July 30, 2010

Be Our Guest / Richard Doerflinger

Abortion returns to the health care reform debate

Congress passed the Patient Protection and Affordable Care Act (PPACA) in March amidst an unresolved debate about the legislation’s impact on abortion and conscience protection.

As president of the U.S. Conference of Catholic Bishops, Cardinal Francis George explained then that the bishops had to oppose the final bill despite their strong support for health care reform because, among other things, it “appropriates billions of dollars in new funding without explicitly prohibiting the use of these funds for abortion.”

Others dismissed this charge, saying that legislative intent and a last-minute executive order from President Barack Obama prevented abortion funding.

Fast-forward to July, when one of those PPACA provisions appropriating billions of dollars was about to take effect.

Section 1101 of the act provides $5 billion for “high-risk insurance pools,” providing much-needed health coverage for people with “pre-existing conditions” who cannot otherwise get coverage.

This program ends in January 2014 when these patients can join others in purchasing qualified health plans on the new state insurance exchanges. State governments can propose the benefits list and other details for covering their residents in these pools, but the federal government makes final decisions and provides all government funds for subsidizing this coverage.

Pro-life groups found that several states—beginning with Pennsylvania, New Mexico and Maryland—had announced on their Web sites that their statewide plans would include elective abortions.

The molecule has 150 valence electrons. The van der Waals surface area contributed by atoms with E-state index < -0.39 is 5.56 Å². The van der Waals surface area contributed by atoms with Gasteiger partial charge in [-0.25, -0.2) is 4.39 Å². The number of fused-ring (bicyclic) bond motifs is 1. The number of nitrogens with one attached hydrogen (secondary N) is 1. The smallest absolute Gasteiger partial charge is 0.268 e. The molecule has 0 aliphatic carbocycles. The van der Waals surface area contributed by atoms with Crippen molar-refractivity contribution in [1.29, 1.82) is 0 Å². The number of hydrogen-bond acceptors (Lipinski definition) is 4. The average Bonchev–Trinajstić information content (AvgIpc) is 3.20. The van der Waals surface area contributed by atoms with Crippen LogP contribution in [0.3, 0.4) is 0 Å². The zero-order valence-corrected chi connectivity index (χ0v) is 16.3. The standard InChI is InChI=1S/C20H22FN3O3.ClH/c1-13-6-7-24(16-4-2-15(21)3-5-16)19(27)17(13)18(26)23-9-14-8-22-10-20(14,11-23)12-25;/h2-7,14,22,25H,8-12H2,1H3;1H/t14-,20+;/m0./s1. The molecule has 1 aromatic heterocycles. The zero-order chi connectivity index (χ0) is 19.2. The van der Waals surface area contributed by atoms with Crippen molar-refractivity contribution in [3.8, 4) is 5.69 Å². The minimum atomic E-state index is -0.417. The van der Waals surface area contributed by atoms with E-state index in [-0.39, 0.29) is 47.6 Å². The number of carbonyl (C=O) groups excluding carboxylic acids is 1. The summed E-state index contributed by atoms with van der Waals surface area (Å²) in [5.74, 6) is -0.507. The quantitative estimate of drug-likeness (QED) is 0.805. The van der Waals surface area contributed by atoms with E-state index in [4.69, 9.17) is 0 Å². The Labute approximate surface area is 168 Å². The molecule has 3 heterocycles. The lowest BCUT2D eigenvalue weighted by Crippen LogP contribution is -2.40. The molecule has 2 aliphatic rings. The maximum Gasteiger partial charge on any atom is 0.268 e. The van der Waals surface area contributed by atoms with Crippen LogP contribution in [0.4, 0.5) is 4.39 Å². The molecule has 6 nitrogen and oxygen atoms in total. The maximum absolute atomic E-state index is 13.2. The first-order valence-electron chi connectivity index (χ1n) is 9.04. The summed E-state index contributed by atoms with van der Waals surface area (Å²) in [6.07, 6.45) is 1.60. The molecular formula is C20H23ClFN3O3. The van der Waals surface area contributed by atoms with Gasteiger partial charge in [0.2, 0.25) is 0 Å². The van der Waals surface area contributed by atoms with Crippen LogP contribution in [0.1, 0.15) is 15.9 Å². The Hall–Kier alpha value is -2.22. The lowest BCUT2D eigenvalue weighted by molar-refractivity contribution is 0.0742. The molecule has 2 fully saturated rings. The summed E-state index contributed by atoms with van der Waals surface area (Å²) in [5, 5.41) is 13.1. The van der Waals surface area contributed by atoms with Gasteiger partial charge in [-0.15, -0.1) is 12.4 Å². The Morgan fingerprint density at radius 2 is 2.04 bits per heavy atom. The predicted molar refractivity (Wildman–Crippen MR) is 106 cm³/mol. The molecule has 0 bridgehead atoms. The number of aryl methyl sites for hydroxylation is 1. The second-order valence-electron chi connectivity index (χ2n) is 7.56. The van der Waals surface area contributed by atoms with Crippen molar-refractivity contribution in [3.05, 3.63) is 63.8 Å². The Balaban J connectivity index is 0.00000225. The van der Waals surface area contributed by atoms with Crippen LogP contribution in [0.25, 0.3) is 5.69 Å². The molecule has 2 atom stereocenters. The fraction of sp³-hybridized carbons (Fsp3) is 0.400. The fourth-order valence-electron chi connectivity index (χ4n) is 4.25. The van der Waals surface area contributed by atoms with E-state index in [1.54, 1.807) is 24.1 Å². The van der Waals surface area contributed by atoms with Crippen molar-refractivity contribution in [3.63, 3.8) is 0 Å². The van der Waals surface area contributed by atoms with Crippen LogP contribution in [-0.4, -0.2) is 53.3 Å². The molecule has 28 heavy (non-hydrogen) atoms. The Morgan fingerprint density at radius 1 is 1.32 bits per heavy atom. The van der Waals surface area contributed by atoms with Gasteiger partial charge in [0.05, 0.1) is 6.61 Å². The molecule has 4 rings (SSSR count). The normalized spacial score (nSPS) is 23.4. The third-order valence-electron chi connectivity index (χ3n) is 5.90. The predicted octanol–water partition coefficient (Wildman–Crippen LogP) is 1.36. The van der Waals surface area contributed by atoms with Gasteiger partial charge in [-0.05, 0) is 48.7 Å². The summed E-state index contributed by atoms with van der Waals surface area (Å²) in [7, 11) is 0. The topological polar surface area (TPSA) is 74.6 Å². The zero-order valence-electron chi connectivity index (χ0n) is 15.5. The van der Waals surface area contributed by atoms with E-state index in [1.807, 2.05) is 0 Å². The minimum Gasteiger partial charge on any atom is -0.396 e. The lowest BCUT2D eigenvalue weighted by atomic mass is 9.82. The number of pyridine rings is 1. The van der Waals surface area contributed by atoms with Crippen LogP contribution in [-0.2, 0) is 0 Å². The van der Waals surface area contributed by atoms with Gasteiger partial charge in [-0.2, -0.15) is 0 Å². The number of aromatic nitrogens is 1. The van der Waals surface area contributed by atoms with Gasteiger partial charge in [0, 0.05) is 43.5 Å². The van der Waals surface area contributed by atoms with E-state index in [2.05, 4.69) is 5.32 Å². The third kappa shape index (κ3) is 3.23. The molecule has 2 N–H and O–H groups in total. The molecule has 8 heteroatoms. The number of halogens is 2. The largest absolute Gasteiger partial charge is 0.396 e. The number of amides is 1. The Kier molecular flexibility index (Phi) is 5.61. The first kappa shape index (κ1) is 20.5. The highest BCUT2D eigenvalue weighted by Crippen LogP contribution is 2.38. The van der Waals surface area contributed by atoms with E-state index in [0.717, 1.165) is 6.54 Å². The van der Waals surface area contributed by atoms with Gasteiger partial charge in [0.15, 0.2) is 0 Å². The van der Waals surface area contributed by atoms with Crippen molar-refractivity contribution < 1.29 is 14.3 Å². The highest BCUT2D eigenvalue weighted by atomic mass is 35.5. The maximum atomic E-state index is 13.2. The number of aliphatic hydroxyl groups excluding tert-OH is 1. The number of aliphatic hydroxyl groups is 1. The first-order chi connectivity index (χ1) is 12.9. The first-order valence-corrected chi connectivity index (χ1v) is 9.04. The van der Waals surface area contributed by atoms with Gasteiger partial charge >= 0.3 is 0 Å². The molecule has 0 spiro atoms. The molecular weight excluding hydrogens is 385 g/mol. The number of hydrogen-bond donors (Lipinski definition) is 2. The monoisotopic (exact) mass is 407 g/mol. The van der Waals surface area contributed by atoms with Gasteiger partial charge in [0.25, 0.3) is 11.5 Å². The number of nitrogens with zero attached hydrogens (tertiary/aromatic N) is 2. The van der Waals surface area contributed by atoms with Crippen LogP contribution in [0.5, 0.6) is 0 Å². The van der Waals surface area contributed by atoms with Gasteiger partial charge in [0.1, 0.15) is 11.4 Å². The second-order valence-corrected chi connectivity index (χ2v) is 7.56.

New Mexico used the phrase openly. Pennsylvania said its plan would not cover “elective abortions,” but would cover abortions that are legal under the Supreme Court’s decisions—meaning any abortion an abortionist sees as needed for a woman’s social or emotional “well-being.” These plans were described as already approved, and New Mexico had already begun signing up enrollees.

Public criticism of this development prompted immediate denials and evasive responses. An initial response from the Department of Health and Human Services (HHS) insisted that “federal funds” would not cover these abortions—leaving open the prospect that everyone who enrolls could be forced to fund other people’s abortions with their premium dollars.

Late on July 14, however, HHS issued a new and more welcome response, saying that abortions simply “will not be covered” in these plans except in cases of rape, incest or danger to the mother’s life, as has long been true in federally subsidized health plans for federal employees.

Now pro-abortion groups are crying foul with the interesting complaint that this pro-life outcome goes beyond anything in PPACA or the executive order. In other words, they are saying the bishops’ analysis of loopholes in these documents is right.

The high-risk pool program is just one funding stream left open to abortion by PPACA. For now, it seems pro-life forces have won the first round through careful research and a prompt public response.

But PPACA needs a legislative fix to close such loopholes once and for all. That fix is offered by House Resolution 5111, the “Protect Life Act” sponsored by Rep. Joe Pitts, R-Pa., and 115 other House members, including 13 Democrats.

Whether these or other billions of dollars in taxpayers’ funds are used to help kill unborn children is not a matter we should leave to shifting politics or to chance.

(Richard Doerflinger is associate director of the Secretariat of Pro-Life Activities of the U.S. Conference of Catholic Bishops. To learn more about the bishops’ pro-life activities, log on to www.usccb.org/prolife and www.usccb.org/healthcare.)

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